Gertrude opened her eye. It was dark, and all she could hear were a few quiet groans of pain. Her head throbbed, and she felt the warmth of blood trickling down her temple. Flickering to life, her artificial eye switched to night vision, revealing the carnage of the crash landing. Everything that hadn’t been tied down was strewn in pieces throughout the ship. An ugly gash had been ripped into the military grade plastic windscreen, but it had withstood the impact largely intact. Despite it being night, the warmth of the atmosphere seeped into the ship through the gash.
“Are you alright?” Drusus asked the cyborg. The ship’s power had died on approach to the planet and she could see the Murovian fumbling with his buckle.
She leaned over and unfastened it for him. “I’m going to have strap-shaped bruises, but otherwise I’m fine. In future, could we have landings without a 50G impact?” she asked.
He smiled. “Glad your eye’s still working. And your lungs.”
Not to mention my heart.
All around them crewmen were groaning and struggling to free themselves from their seat straps. Gertrude found hers had been damaged by the force of the impact and couldn’t be loosened.
Time to give my hand a test.
She wrapped her metal fingers around the distorted buckle. Servos whirred, a small noise made loud by the quiet of the ship. She pulled, and effortlessly ripped off the buckle.
Nothing Tristan, the pilot, could do would restore power. At his direction Gertrude, the only one able to see properly in the darkness, gathered what devices were stored on the ship. Some functioned, but most didn’t.
“Will your masks work?” she asked Drusus.
Sarah, the tech expert, answered first. “Yes. They operate passively, without mechanical or electronic activity. Just as well, otherwise we’d find it hard going once we open the hatch.”
At the front of the ship Tristan swore loudly and at great length. “The Glossa’s not working. We can’t communicate with The Sun Dancer. I think this planet is a Thanaga.”
Half the crew cursed.
“What’s that?” Gertrude asked.
“A planet whose atmosphere interferes with electronic equipment. The ship’s a fine lady but she’s older than my grandma. If I’m right, I should be able to patch her up to be resistant.” Tristan coughed, and scratched his chin. “But I’m going to need some of your parts.”
Gertrude cocked her head, and prepared to punch anyone who came within a pace of her.
“Nothing from the internals,” Tristan reassured her. “To escape we only need the bare minimum: the engine and a distress beacon. If I ignore most of the safety protocols I should be able to get all I need from your ear and eye. Or we could live here forever.”
Gertrude felt the eyes of the crew on her, and sighed. “Fine, but be careful.”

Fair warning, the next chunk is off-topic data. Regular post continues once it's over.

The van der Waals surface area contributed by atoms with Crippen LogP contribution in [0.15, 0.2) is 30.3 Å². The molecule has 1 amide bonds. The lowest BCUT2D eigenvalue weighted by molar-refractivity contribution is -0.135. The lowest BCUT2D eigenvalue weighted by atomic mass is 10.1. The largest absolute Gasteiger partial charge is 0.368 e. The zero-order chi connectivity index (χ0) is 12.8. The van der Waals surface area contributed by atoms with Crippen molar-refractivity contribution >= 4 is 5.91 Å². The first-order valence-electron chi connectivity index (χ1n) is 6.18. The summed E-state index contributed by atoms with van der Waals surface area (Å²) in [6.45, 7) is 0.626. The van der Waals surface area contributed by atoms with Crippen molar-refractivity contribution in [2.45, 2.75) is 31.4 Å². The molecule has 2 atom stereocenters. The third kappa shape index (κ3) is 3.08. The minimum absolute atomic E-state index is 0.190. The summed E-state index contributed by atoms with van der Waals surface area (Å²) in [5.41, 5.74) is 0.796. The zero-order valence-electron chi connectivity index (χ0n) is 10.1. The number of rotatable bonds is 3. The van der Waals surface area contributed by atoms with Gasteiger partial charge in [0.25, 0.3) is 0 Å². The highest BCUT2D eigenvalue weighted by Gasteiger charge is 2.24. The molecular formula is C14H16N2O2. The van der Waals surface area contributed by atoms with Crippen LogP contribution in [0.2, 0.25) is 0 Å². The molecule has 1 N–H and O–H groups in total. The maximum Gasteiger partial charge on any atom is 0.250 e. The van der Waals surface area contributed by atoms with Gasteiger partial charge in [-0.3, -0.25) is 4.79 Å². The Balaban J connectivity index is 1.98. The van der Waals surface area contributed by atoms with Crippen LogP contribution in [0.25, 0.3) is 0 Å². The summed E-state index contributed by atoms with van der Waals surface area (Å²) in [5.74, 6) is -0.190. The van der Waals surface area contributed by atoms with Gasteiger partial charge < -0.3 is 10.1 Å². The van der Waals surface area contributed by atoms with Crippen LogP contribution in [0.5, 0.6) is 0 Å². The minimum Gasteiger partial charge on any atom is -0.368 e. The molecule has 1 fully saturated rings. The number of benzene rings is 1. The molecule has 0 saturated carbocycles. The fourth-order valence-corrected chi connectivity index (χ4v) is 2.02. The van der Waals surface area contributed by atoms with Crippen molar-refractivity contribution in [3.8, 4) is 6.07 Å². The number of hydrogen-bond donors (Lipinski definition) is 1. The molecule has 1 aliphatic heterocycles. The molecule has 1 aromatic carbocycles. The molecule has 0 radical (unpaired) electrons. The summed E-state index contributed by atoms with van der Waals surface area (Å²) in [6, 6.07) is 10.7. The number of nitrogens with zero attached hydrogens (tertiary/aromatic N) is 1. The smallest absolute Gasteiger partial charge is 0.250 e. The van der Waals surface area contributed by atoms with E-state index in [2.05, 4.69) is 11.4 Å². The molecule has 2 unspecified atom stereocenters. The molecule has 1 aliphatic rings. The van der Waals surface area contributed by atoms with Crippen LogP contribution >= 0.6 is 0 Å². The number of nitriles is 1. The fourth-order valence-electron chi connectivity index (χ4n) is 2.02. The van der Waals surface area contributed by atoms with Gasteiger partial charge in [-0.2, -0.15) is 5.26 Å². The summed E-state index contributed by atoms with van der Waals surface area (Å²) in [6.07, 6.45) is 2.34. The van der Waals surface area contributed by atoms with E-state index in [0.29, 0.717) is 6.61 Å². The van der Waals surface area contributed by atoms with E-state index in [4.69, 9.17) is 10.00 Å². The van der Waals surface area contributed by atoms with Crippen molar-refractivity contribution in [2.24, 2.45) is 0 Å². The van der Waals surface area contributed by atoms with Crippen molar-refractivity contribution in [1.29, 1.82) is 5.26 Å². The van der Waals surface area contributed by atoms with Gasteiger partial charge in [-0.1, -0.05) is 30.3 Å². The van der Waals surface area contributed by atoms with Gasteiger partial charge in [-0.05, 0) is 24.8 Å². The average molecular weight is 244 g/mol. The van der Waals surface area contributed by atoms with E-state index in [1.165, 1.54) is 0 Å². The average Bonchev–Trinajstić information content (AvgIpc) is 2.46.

The pilot smiled in relief. “Gertrude, could you come by the windscreen? It’s still dark but there’s a little more illumination. Sarah, I could use your help.”
The two women approached, and he had Gertrude sit in the pilot’s chair.
“We need to be very careful,” Sarah stated.
Tristan nodded agreement. “Keep perfectly still.”
She stared at the nearest bulkhead. In the corner of her eye she saw someone’s hands approach her synthetic ear, but before they touched the whole ship shuddered and groaned.
“What the hell was that?” one of the crew asked.
“The ship slid,” Drusus answered.
Gertrude looked through the windscreen, and The Tiger’s Eye shifted again, its huge mass groaning as it slid another few feet. She got to her feet and peered outside.
From bad to worse.
“We need to get out, now,” she told Tristan. “Does the hatch work?”
He frowned. “It should be functional but it operates on hydraulics, and if all the electronics are gone they won’t be working either. What’s the problem?”
“If we slide another twenty feet we’re going to fall off a cliff.”
“The ship survived crash-landing into a planet. A cliff’s hardly going to finish her off,” Tristan told her.
“It’s not the cliff that bothers me. It’s the sea,” Gertrude retorted. “Would The Tiger’s Eye float?”
Tristan thought for a moment. “No.”
The crew erupted into a cacophony of panic until Drusus bellowed for silence. The storm of distress abated at his shout.
“Wetting ourselves isn’t going to help us, is it?” he snarled. “Everyone, gather on the port side. Gertrude, earn your bread and open that damned hatch.”
The ship rumbled and slid another few feet, and she stumbled before reaching the hatch. She wrapped her metal hand around the hatch’s handle and lost her footing as The Tiger’s Eye began a long slide. Muttering curses, she pulled herself back to her feet and almost tore the handle off twisting it around. The strain of opening it made her fear her arm might come loose, but she clenched her teeth and forced the hatch until there was a wide enough gap to escape the doomed craft. Gertrude jumped through the hatch and scrambled away.
Behind her the crew poured out into the hot night. The last man staggered to freedom moments before The Tiger’s Eye began careering ever faster down the slope and then disappeared over the cliff edge.